“This project is critical as we position our destination as a cruise homeport,” Michael comments.

Antigua’s infrastructure investments are already paying dividends, according to Nathan Dundas, president of Antigua and Barbuda Cruise Tourism Association. Not only have cruise calls reached record numbers, but Anthem of the Seas’ maiden visit has planted Antigua and Barbuda firmly on itinerary planners’ radars as the perfect Caribbean destination for mega ships.

“Now that we’ve lengthened the cruise pier at Heritage Quay, we’re one of the only Caribbean ports that can accommodate the Oasis-class vessels, so cruise lines are confident that we can handle any ships and are increasing their calls to Antigua,” he explains. “For example, Royal Caribbean will bring Independence of the Seas to Antigua for the first time in 2017-2018, and we’re delighted that Viking Ocean Cruises – one of the world’s newest cruise lines – is to homeport Viking Sea in Antigua after successfully basing her sister Viking Star here last season. Pullmantur has also chosen us as a homeport and we expect to see this growth continue over the years.”

Between October 2017 and April 2018, Antigua and Barbuda will welcome around 250 cruise ships and 750,000 passengers. To ensure this success continues over the next few years, the tourism authority will continue to work with the government and private sector partners to “aggressively market” the islands as a mature Caribbean cruise destination.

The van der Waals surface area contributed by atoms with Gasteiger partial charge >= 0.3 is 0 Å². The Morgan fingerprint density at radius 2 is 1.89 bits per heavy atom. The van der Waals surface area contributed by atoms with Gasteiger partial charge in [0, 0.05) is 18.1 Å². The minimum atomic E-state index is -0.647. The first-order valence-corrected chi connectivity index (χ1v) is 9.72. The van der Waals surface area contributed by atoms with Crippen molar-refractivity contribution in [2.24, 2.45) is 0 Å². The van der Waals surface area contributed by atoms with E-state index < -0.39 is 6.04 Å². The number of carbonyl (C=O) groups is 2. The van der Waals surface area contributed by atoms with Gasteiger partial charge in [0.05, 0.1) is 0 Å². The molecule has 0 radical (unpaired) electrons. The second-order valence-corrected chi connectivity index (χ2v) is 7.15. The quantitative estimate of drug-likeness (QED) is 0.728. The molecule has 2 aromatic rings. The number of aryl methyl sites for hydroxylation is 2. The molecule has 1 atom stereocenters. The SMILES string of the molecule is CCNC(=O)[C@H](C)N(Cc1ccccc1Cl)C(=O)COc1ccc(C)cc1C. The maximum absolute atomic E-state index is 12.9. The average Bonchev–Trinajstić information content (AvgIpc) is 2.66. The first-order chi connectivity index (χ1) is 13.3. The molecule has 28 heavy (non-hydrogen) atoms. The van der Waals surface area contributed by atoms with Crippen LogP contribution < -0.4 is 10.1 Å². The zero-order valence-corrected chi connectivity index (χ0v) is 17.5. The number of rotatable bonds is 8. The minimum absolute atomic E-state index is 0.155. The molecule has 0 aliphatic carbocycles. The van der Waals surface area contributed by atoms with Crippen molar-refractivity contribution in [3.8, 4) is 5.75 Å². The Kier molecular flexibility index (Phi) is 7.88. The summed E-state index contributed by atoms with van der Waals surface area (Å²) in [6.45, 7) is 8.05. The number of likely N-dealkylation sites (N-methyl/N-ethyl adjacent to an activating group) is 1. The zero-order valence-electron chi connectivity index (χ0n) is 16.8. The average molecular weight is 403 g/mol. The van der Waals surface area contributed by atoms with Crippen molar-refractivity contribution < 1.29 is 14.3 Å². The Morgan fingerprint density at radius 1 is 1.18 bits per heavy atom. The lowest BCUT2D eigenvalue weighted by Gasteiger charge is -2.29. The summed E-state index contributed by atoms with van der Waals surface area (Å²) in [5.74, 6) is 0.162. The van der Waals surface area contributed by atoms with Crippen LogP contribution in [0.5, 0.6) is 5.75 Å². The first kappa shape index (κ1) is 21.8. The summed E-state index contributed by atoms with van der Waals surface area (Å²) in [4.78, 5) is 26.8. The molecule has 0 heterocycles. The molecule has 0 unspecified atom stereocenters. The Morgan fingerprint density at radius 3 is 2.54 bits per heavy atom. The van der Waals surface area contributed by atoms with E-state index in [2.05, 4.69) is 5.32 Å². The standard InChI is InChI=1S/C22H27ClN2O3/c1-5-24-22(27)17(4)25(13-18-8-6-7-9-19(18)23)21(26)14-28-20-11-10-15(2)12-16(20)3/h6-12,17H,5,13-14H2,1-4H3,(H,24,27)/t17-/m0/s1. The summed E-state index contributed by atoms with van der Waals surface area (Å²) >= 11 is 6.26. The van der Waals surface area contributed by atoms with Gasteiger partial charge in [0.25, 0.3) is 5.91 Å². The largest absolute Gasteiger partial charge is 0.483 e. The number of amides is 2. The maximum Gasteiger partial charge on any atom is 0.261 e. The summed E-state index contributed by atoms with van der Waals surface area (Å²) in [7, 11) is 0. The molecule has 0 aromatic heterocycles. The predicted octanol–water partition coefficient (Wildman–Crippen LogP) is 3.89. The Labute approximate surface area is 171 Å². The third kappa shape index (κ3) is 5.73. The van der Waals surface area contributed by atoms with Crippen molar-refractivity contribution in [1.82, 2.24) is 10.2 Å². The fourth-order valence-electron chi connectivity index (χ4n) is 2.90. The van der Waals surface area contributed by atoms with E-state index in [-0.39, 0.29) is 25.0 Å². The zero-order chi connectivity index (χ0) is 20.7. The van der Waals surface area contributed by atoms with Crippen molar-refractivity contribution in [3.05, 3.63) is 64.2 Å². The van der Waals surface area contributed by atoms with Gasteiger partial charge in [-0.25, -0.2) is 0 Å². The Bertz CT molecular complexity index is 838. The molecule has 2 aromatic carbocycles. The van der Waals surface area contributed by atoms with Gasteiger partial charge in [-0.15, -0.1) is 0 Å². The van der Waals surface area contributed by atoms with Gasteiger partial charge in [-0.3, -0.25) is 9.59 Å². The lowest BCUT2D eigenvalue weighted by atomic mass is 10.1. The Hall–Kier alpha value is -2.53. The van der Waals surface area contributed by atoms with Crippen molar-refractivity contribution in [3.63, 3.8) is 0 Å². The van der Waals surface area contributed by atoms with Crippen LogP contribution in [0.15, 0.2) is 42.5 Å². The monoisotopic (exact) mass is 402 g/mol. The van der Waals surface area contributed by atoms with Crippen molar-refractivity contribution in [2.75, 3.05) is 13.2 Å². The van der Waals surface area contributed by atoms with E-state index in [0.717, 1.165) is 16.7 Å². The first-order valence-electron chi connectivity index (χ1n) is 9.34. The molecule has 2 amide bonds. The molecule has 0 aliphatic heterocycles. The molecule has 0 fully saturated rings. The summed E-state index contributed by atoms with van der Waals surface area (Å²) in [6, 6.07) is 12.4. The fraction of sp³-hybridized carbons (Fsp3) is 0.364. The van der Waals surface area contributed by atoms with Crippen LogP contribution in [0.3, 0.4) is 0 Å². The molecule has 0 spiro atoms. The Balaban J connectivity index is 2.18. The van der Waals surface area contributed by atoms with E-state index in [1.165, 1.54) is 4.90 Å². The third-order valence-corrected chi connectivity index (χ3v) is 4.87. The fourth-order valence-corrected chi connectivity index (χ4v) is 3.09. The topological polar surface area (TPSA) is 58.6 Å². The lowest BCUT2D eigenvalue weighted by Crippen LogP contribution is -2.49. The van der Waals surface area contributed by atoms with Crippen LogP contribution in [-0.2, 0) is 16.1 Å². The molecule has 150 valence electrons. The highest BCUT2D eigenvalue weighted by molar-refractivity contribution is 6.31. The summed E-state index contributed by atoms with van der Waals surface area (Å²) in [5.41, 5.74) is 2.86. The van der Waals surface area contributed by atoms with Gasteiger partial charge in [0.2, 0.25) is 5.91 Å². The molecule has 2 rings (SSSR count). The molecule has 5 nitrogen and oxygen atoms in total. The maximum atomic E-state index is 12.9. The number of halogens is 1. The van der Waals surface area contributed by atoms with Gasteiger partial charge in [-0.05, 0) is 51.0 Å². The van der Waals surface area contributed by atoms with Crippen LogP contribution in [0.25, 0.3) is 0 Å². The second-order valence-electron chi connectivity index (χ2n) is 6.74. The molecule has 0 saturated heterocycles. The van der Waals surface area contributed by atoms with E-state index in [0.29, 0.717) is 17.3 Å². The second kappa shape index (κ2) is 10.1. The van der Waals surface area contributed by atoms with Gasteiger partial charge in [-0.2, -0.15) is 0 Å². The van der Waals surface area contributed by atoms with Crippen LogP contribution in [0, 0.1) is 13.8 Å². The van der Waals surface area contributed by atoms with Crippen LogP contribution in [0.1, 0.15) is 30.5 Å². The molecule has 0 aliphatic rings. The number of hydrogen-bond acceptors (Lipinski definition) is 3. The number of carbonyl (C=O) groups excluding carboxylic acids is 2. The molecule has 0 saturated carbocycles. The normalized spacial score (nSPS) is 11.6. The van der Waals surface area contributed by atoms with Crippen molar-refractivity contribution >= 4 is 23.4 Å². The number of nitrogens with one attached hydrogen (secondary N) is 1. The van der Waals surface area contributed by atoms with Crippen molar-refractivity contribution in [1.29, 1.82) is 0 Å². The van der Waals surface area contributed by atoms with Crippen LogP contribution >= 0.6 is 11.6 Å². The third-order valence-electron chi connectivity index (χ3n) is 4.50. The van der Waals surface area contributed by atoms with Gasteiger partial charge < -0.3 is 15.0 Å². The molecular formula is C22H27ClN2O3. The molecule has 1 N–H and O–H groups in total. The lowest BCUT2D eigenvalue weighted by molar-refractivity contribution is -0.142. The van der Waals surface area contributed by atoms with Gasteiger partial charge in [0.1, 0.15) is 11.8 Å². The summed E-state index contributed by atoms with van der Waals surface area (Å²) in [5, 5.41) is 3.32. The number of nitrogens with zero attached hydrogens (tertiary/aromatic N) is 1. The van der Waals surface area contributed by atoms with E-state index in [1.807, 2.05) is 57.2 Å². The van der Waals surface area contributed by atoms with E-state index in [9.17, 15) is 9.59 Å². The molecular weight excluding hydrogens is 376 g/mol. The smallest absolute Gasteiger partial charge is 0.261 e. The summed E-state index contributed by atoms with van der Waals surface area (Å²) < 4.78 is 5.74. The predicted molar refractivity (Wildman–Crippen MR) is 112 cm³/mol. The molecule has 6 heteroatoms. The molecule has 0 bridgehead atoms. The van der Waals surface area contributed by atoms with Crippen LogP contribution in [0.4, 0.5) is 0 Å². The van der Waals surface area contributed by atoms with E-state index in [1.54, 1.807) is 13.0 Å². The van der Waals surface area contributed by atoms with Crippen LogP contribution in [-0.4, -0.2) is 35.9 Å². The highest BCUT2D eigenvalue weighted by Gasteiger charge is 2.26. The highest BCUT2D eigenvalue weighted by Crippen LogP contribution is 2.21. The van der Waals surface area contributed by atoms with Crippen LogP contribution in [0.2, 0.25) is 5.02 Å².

“This September we’ll be at the Seatrade Europe Cruise & River Cruise Convention as part of our drive to increase cruise calls from European operators, and we’ll also be at the Florida-Caribbean Cruise Association’s convention and trade show in Mexico to meet US-based cruise companies,” says Dundas. “We’re also exploring additional shore excursion opportunities with our tour partners so we can offer more activities and cater to the large number of cruise visitors we expect to host in the future. Meanwhile, our private sector partners are looking at how they can increase their numbers, purchasing new catamarans to help transport visiting cruise passengers.”

In the meantime, Antigua and Barbuda’s government will continue to collaborate closely with the tourism authority to actively encourage cruise line partners to book more calls.

“It’s critical that we encourage more cruise visitors to disembark and spend their money while on the islands,” Michael says. “One of the key benefits is that none of our excursions take longer than 45 minutes to get to, so cruise guests can easily participate in multiple activities during their call.”

The twin islands’ greatest assets – the friendly people, beaches, varied landscapes, and restaurants that offer world-class cuisine– will ensure Antigua and Barbuda remain popular long into the future. The multiple shore excursion opportunities will also play a role and include horseback riding, hiking, biking, sailing, a rainforest canopy tour, ziplining over the rainforest, swimming with stingrays, and visiting the museum of Antigua and Barbuda, St. John’s Cathedral, restored sugar mills, old estates and UNESCO World Heritage Site Nelson’s Dockyard.

“We continue to invest in the regeneration of our port infrastructure, heritage sites, land-based facilities, shopping opportunities, and transportation services to boost Antigua and Barbuda’s cruise offering, enabling us to provide a much better on-island experience for visiting cruise passengers and crew,” concludes Michael. “We’re already well on our way to becoming the Caribbean’s leading marquee cruise port, but the new port infrastructure and the revitalised area in downtown St. Johns will establish Antigua and Barbuda as a port of choice for every major cruise line’s itineraries.”